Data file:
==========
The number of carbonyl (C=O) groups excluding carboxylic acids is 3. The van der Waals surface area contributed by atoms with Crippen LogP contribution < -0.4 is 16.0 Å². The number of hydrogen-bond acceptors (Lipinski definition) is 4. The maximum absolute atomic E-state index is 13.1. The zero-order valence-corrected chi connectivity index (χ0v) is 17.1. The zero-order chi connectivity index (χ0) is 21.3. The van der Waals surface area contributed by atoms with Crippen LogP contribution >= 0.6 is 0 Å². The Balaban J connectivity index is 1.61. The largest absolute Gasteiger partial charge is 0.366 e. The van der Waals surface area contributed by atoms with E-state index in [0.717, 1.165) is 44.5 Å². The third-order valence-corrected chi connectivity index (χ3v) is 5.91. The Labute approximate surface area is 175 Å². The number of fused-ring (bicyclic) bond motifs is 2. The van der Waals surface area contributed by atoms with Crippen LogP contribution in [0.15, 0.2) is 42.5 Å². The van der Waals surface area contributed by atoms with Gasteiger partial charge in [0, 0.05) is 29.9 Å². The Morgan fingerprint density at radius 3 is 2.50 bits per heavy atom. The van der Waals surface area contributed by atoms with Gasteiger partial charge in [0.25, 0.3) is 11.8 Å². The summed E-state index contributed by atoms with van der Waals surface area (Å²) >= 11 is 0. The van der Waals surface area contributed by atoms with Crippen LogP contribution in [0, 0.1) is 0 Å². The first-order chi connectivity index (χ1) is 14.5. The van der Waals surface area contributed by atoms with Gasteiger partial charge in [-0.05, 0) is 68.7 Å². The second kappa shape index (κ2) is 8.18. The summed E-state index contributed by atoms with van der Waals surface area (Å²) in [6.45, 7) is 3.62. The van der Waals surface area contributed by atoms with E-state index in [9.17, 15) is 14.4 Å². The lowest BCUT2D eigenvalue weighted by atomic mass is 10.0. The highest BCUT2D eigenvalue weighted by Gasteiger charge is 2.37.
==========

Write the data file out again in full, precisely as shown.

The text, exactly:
The number of carbonyl (C=O) groups excluding carboxylic acids is 3. The van der Waals surface area contributed by atoms with Crippen LogP contribution < -0.4 is 16.0 Å². The number of hydrogen-bond acceptors (Lipinski definition) is 4. The maximum absolute atomic E-state index is 13.1. The zero-order valence-corrected chi connectivity index (χ0v) is 17.1. The zero-order chi connectivity index (χ0) is 21.3. The van der Waals surface area contributed by atoms with Crippen LogP contribution >= 0.6 is 0 Å². The Balaban J connectivity index is 1.61. The largest absolute Gasteiger partial charge is 0.366 e. The van der Waals surface area contributed by atoms with E-state index in [0.717, 1.165) is 44.5 Å². The third-order valence-corrected chi connectivity index (χ3v) is 5.91. The Labute approximate surface area is 175 Å². The number of fused-ring (bicyclic) bond motifs is 2. The van der Waals surface area contributed by atoms with Crippen LogP contribution in [0.15, 0.2) is 42.5 Å². The van der Waals surface area contributed by atoms with Gasteiger partial charge in [0, 0.05) is 29.9 Å². The Morgan fingerprint density at radius 3 is 2.50 bits per heavy atom. The van der Waals surface area contributed by atoms with Gasteiger partial charge in [0.25, 0.3) is 11.8 Å². The summed E-state index contributed by atoms with van der Waals surface area (Å²) >= 11 is 0. The van der Waals surface area contributed by atoms with Crippen LogP contribution in [0, 0.1) is 0 Å². The first-order chi connectivity index (χ1) is 14.5. The van der Waals surface area contributed by atoms with Gasteiger partial charge in [-0.05, 0) is 68.7 Å². The second kappa shape index (κ2) is 8.18. The summed E-state index contributed by atoms with van der Waals surface area (Å²) in [6.45, 7) is 3.62. The van der Waals surface area contributed by atoms with E-state index in [9.17, 15) is 14.4 Å². The lowest BCUT2D eigenvalue weighted by atomic mass is 10.0. The highest BCUT2D eigenvalue weighted by Gasteiger charge is 2.37.